Figure 11 shows the relative contributions of 10 suspended sediment size classes [0-100 µm] for two refraction index values and two PSDs to absorption, scattering and backscattering. As expected, smaller particles have a higher contribution to the IOPs with increasing values of (i.e., with more fine material). Small particles (D < 8 µm) were responsible for the majority of the scattering and backscattering processes from 60% to 63% with = 3 and from 67% to 78% with = 3.5 for , and from 83% to 86% with = 3 and from 86% to 92% with = 3.5 for. These estimates are consistent with the results by Peng et al.  who assessed that 50% of the total scattering and backscattering processes where resulting from particles with diameter less than 5 µm in suspension from inland waters dominated by inorganic matter. Variations in the n values between 1.15 and 1.20 had a very small effect on the absorption coefficient but strongly impacted the scattering and backscattering coefficients: an increasing n value increased the importance of the smallest fraction in the particles population on the scattering and backscattering effect. These results are of special significance for large rivers where fine particles are predicted to dominate the inorganic suspension at the river surface as coarser suspension sediments increase in concentration toward the bottom of the water column. Walling and Moorehead  compared particle size distribution in the water column, in terms of mass, for several rivers across the world showing that suspended sediment smaller than 20 µm represent 50 to 100% of the total mass in all cases. More recent results acquired either on the Amazon River , the Parana River  or on temperate rivers  confirm the fact that water samples acquired at river surface usually display a unique size mode centered on fine sizes (e.g., < 20 µm). Suspended sediment loads of rivers can be transported in composite particles but it is far from straightforward to quantify the relative importance of discrete and composite particles in river suspended sediment loads . The importance of fine particles on the scattering and backscattering processes suggests that knowledges of their size distribution need to be improved, and particularly in composites particles, to better characterize the optical properties of inland waters.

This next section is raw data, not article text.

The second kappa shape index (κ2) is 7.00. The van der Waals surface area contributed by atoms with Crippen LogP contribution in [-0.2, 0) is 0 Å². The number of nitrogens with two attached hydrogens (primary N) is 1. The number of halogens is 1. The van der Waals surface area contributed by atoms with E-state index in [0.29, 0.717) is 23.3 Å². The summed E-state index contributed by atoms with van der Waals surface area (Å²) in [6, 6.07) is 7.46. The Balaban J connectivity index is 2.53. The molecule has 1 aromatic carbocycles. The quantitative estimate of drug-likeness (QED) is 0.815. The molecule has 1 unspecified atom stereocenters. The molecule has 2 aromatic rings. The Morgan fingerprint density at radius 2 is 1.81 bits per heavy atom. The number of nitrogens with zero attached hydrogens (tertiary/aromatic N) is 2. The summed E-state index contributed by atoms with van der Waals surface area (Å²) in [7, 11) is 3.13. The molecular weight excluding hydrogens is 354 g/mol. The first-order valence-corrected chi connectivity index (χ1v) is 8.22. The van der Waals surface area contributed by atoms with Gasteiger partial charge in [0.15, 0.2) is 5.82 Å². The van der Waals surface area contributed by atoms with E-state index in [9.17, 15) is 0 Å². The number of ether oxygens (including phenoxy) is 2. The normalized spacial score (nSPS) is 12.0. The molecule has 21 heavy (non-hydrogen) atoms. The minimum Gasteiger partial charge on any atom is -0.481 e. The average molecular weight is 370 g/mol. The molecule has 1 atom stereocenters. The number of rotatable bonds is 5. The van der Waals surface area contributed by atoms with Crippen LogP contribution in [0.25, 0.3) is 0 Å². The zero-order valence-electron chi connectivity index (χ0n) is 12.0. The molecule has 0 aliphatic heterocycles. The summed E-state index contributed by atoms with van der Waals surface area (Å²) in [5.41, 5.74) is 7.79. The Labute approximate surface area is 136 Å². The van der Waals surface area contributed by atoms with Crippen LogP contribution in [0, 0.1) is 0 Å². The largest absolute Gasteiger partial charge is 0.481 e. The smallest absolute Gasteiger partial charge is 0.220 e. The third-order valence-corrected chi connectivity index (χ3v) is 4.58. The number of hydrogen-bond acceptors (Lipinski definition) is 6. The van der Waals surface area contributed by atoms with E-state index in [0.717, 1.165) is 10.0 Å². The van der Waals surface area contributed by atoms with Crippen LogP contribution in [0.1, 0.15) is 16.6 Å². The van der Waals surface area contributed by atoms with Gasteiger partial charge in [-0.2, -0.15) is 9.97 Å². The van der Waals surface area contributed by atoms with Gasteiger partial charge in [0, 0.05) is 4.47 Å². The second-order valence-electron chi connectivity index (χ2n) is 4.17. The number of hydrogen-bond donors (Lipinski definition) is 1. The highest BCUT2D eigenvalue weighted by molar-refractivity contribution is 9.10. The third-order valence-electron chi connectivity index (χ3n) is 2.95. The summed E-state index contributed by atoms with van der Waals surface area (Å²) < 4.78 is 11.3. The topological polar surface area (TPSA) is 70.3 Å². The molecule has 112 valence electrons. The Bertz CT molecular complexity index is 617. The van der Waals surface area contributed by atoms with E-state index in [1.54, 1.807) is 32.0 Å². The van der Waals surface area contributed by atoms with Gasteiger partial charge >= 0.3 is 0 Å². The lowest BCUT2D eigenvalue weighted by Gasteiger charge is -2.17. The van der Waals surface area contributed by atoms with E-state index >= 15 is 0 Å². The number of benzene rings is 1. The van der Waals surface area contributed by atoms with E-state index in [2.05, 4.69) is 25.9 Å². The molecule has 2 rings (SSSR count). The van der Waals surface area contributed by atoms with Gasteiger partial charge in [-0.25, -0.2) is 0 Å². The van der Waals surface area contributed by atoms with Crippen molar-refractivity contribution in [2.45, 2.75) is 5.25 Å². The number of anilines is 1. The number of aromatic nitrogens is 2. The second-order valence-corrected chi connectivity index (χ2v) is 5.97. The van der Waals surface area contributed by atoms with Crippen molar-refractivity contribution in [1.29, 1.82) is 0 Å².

4.4 On the relative importance of , and PSD over the AOPs
We analyzed the theoretical sensitivity of to PSD and mineralogy using modeling. For PSD, we stepped the values between 1.5 and 3.0 by increments of 0.5 while setting to 4. For mineralogy, the values were stepped between 0 and 0.001 by increments of 0.0005 and n varied from 1.165 to 1.185 [Fig. 12]. Each of these new simulations corresponded to a single combination of these parameters at 670 nm and 850 nm. (850) showed moderated sensitivity to, with a relative variation of 20% when varies from 0 to 10−3. (850) showed also moderated sensitivity to n, with a relative variation of 25% when varies from 1.165 to 1.185. (670) showed much stronger sensitivity to with a relative variation of 50% when varies from 0 to 10−3. On the contrary, (670) showed little variability as a function of n with a relative variation of 5%. At both wavelengths, showed low to moderate sensitivity (7 to 17%) to the PSD (when varied from 1.5 to 3) with a relative variation increasing with increasing and n. Therefore, it appears on Fig. 12 that variations play a major role in sensitivity to suspended sediment characteristics and that this variability is stronger at red wavelength where is stronger. However, is itself a function of suspended sediment mineralogy and grain size distribution in a complex way. We further analyzed the role of PSD and mineralogy by setting to a constant value.